From: firstname.lastname@example.org(Steven B. Harris)
Subject: Re: Ampicillin & Tetracycline Question
Date: 18 Feb 1999 10:39:29 GMT
In <email@example.com> firstname.lastname@example.org
>A good friend of mine took Ampicillin and apparently it did not agree
>with her, and she has these red blotches all over her body. She has been
>using Vitamin E oil to try and get rid of them, but hasn't been very
>successful. Anyone got any other ideas?
>Thanks in advance.
Benedryl capsules if she can stay awake with them. Other
antihistamine cold preparations (the ones with ONLY antihistamine) also
work. YOu can also buy 1% hydrocortisone over the counter. Failing
that (if they get worse), see a doctor for a very short course of oral
corticosteroids (a Medrol dose pack, or the like). Aveeno baths are
helpful for itching.
What did she take the ampicillin for? If it was a really, really
sore thoat with large lymph nodes, the reaction to ampicillin might be
a clue she has "mono" (infectious mononucleosis). Not a big deal, but
useful to know (so she doesn't worry when it takes longer to go away,
and so she can guard her spleen if enlarged, and so on). She should
have a mono test if she has a sore throat. Something like 90% of
people with mono get a rash when they take ampicillin, and it's not an
allergy (so if she has mono, she can take it in the future). That
said, this is usually a RASH, not "blotches" (wheals, which are more
often true allergic reaction).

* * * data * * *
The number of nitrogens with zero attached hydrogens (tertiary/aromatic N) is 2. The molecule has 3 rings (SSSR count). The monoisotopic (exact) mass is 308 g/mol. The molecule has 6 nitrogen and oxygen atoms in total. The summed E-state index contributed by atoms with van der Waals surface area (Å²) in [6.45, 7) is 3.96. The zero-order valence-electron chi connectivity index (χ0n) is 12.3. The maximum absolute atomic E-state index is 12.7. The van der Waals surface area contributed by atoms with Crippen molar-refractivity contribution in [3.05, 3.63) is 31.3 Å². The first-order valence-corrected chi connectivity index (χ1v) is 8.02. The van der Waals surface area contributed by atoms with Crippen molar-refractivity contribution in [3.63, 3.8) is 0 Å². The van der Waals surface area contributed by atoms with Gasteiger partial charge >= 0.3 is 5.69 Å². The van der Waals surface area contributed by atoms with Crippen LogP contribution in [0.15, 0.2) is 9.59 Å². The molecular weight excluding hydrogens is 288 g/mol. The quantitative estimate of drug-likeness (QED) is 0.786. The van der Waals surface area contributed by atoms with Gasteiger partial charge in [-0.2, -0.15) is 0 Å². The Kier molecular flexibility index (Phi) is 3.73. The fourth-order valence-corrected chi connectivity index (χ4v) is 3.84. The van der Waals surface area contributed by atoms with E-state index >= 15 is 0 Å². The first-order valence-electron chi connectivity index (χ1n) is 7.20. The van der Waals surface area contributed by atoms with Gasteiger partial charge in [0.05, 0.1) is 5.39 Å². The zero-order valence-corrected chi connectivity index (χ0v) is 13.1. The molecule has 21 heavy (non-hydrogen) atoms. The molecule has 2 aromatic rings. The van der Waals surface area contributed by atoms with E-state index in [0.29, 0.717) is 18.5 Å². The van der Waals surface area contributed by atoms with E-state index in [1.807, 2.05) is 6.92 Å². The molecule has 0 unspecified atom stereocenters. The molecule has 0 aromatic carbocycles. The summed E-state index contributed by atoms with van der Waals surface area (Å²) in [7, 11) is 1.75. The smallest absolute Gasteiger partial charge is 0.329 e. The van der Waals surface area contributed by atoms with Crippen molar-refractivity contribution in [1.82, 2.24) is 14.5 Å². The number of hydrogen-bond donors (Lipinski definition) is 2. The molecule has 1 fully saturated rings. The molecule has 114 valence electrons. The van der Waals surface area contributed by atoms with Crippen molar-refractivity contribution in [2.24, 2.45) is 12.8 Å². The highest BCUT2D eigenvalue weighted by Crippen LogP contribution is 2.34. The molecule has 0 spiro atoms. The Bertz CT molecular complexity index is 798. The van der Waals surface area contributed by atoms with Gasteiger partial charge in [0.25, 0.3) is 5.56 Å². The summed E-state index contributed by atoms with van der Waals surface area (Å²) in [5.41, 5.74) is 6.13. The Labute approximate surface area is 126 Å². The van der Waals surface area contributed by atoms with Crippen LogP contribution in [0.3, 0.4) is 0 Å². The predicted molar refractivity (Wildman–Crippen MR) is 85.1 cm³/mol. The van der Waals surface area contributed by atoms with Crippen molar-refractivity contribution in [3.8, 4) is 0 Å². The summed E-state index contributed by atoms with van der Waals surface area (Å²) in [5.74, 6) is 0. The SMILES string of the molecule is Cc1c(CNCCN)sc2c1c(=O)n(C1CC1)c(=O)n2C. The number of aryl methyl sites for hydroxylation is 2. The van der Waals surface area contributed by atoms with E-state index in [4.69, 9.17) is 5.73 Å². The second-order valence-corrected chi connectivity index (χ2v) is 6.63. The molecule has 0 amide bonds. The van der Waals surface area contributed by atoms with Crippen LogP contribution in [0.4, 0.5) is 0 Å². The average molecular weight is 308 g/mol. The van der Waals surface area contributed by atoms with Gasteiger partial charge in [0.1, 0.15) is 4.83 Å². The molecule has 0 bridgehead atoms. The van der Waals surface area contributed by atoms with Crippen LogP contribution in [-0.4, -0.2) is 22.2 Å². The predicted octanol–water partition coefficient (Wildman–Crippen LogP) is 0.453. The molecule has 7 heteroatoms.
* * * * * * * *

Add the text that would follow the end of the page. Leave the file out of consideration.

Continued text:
If she doesn't have mono, she should just assume that she's allergic
to penicillins in general, and tell doctors that (and have something on
an emergency card in a wallet that says this). Sometimes people have
allergic reactions to ampicillin and not to other penicillins, but it's
never safe to assume this will be the case. If really in doubt, she
can have an allergist skin test her.
Steve Harris, M.D.
From: David Rind <email@example.com>
Subject: Re: [Fwd: Mono]
Date: Tue, 27 Apr 1999 20:48:53 -0400
Kevin Eberle wrote:
> Does that mean that the person who stays contagious and sheds
> EBV intermittently can become re-infected again when their
> anti-immune defenses are down?
I don't think people typically get a second bout of "mono" from
EBV when their immune system gets weak. EBV seems to cause some
other late problems, probably including Hodgkin's disease and some
other lymphomas. It almost certainly is responsible for oral
hairy leukoplakia which is seen in people with AIDS.